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Crocuses bring joy and colour to your garden after a dreary winter. Flowering early in the year, they are also a great source of pollen and nectar for pollinating insects.
Whether you are a novice or an avid gardener, crocuses are easy to grow from bulbs and are ideal for planting in pots or borders or naturalising in grass.
To help you successfully grow beautiful crocuses that continue to bloom year after year, follow this guide to growing crocus bulbs.
There are many varieties of crocuses, with different shapes and colours available. However, species are typically white/cream, yellow, orange, or purple.
Before making your choice, be sure to look at photos of different species of crocus so you know what they look like when they are in bloom.
For striking tri-colour crocuses, go for Sieberi Tricolour or Blue Pearl species. If you want to have pops of yellow in your garden, consider Yellow Mammoth or Fuscotinctus crocus bulbs. You can also get mixed crocus bulbs to add a beautiful mix of colours to your garden.
Best conditions for crocuses
Moist but well-drained soil that is gritty and moderately fertile is the ideal soil type for crocuses.
If you have any deciduous trees, consider planting your crocuses under them, if possible, as they thrive in leafy soil.
Full sun is usually best for crocuses, but some species will also grow in partial shade.
If growing crocuses in pots, they can be grown on their own or with other spring-flowering bulbs. Just make sure you add plenty of grit to allow for adequate drainage.
When and how to plant crocuses
Most species of crocus should be planted between September and December. Early autumn is typically the best time as it allows the bulbs time to grow new roots before winter.
If you are planning on naturalising, be sure to mow the grass before planting crocuses, and plant the bulbs around 10cm (4in) apart.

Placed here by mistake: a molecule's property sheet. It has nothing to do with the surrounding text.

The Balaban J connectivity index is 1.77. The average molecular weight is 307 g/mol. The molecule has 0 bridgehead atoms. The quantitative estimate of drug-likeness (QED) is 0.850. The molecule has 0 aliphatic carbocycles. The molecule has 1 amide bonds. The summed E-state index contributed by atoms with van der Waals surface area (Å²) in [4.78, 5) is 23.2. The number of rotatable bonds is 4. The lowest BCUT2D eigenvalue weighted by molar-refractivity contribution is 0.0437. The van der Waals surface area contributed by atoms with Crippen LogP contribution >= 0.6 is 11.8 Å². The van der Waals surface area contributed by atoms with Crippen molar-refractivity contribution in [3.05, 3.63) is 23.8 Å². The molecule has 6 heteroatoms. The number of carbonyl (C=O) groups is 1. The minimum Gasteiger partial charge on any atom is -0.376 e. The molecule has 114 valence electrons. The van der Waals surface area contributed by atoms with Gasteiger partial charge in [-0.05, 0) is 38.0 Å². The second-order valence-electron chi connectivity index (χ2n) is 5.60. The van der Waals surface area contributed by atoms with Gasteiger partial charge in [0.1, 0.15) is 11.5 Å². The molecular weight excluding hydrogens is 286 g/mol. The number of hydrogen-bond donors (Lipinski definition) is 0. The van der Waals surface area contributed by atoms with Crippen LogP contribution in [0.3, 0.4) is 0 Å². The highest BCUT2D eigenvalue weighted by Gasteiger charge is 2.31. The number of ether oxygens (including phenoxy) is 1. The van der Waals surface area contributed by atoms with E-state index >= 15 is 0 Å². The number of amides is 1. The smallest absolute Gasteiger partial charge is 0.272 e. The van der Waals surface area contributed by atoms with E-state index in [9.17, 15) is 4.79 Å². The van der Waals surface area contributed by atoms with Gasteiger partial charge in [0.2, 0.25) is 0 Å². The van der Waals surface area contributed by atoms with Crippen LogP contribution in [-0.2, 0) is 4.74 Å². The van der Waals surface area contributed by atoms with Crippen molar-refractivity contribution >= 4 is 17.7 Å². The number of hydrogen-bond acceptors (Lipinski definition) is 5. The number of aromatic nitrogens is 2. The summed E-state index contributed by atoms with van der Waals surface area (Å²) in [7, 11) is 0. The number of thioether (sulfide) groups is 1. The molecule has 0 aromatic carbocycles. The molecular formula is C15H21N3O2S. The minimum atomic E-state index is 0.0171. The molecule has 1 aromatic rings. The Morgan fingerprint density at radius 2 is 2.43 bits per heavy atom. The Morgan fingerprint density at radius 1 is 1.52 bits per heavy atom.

As a general rule of thumb, bulbs should be planted three times their depth beneath the surface, in this instance around 8-10cm (3-4in) deep.
Plant your crocus bulbs with the pointed side facing upwards then cover. If it is not obvious which is the pointed side of the bulb, plant them on their side.
Caring for crocuses
Be sure to water well when planting. If planted in outdoor pots or soil, you should not need to keep watering as long as there is sufficient rain. Soil should be moist but not wet as this may rot the bulbs.
When it comes to crocuses that have been naturalised, it is important that you do not cut the grass until the flowers have died and the leaves have gone. The foliage should have died back by May.
Recently planted bulbs are prone to being scouted out by squirrels. Protect your bulbs from squirrels by covering pots or areas with netting after planting your bulbs.
Please be aware that crocus bulbs can be toxic to animals and humans if ingested, so it may not be wise to plant these in your garden if you have pets or young children.
For expert advice on selecting or growing crocuses, please contact our team at Boston Bulbs on 01775 769333 or email firstname.lastname@example.org.
The Boston Bulb Company has over 40 years of experience in supplying only the finest quality horticultural products from farmers and growers throughout the UK and Europe.